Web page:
Dr Timothy Peters
School of Law and Criminology, University of the Sunshine Coast
These reflections consider Giorgio Agamben’s analysis of the will-action-imputation apparatus in Karman: A Brief Treatise on Action, Guilt and Gesture. I seek to situate Agamben’s analysis in this work in the context of 1) the medieval debates over the theologies of will; 2) the significance of these debates for developments of will as central to the Western tradition of jurisprudence; and 3) critical considerations of Agamben’s claim that man is a sabbatical animal in terms of the rendering inoperative of work, action and will. I conclude by attempting to think an alternative form of rendering inoperative of the will-imputation apparatus by drawing on theological conceptions of the doxological or liturgical life.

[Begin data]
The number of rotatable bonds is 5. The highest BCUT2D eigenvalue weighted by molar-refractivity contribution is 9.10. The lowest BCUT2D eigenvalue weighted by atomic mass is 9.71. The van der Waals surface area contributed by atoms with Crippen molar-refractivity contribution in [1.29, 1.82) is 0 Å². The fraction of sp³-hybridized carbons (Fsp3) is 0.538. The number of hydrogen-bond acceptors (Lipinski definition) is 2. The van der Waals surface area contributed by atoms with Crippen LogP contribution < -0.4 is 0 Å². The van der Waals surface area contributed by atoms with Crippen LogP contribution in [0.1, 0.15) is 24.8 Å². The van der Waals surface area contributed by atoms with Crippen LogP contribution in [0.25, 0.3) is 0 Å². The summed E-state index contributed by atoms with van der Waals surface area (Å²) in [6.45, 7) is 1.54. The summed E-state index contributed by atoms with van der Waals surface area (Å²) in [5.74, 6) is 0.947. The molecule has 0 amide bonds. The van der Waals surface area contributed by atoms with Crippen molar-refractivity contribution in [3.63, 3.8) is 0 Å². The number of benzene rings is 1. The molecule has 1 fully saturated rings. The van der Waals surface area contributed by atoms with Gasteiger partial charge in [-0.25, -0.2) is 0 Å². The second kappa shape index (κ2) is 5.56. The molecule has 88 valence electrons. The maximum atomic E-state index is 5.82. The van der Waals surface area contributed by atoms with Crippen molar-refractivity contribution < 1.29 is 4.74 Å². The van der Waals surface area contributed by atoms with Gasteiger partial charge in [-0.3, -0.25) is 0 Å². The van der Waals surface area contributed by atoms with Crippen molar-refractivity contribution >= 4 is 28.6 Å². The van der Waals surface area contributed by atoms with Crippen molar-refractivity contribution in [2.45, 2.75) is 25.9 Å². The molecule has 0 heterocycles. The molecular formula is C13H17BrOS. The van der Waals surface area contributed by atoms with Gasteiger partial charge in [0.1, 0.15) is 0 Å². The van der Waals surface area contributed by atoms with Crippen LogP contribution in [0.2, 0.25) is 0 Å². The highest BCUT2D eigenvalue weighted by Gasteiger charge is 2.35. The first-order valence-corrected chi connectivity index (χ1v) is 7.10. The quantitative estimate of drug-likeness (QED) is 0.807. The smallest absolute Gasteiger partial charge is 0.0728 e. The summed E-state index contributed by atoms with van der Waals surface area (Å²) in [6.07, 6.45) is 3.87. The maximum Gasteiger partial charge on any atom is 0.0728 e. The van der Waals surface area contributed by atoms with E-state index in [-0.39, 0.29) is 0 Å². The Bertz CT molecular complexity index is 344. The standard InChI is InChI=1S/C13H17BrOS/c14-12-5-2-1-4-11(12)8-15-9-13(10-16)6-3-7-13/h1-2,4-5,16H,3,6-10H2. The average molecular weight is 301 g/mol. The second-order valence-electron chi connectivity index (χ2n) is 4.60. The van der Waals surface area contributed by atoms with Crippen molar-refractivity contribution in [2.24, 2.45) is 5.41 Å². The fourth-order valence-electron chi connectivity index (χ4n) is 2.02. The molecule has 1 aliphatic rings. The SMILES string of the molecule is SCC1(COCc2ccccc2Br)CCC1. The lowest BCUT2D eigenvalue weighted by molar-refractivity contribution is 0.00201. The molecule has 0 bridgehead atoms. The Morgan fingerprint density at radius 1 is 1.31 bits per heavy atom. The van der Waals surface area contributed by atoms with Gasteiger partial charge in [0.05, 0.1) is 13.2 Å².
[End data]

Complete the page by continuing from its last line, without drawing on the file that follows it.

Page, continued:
Dr Timothy D Peters is a Senior Lecturer in Law at the USC Law School, University of the Sunshine Coast, an Adjunct Research Fellow at the Law Futures Centre, Griffith University and President of the Law, Literature and the Humanities Association of Australasia. His research has two major focuses, examining: the intersections of legal theory, theology and popular culture; and critical theories of the corporation and corporate law from the perspective of political and economic theologies. Tim has been a Managing Editor of the Griffith Law Review (2012-2017) and Secretary of both the Law, Literature and Humanities Association of Australasia (2009-2016) and Law and Society Association of Australia and New Zealand (2006-2016). He is currently an editorial board member of the Griffith Law Review, the International Journal for the Semiotics of Law and Springer’s new book series on ‘Law and Visual Jurisprudence’.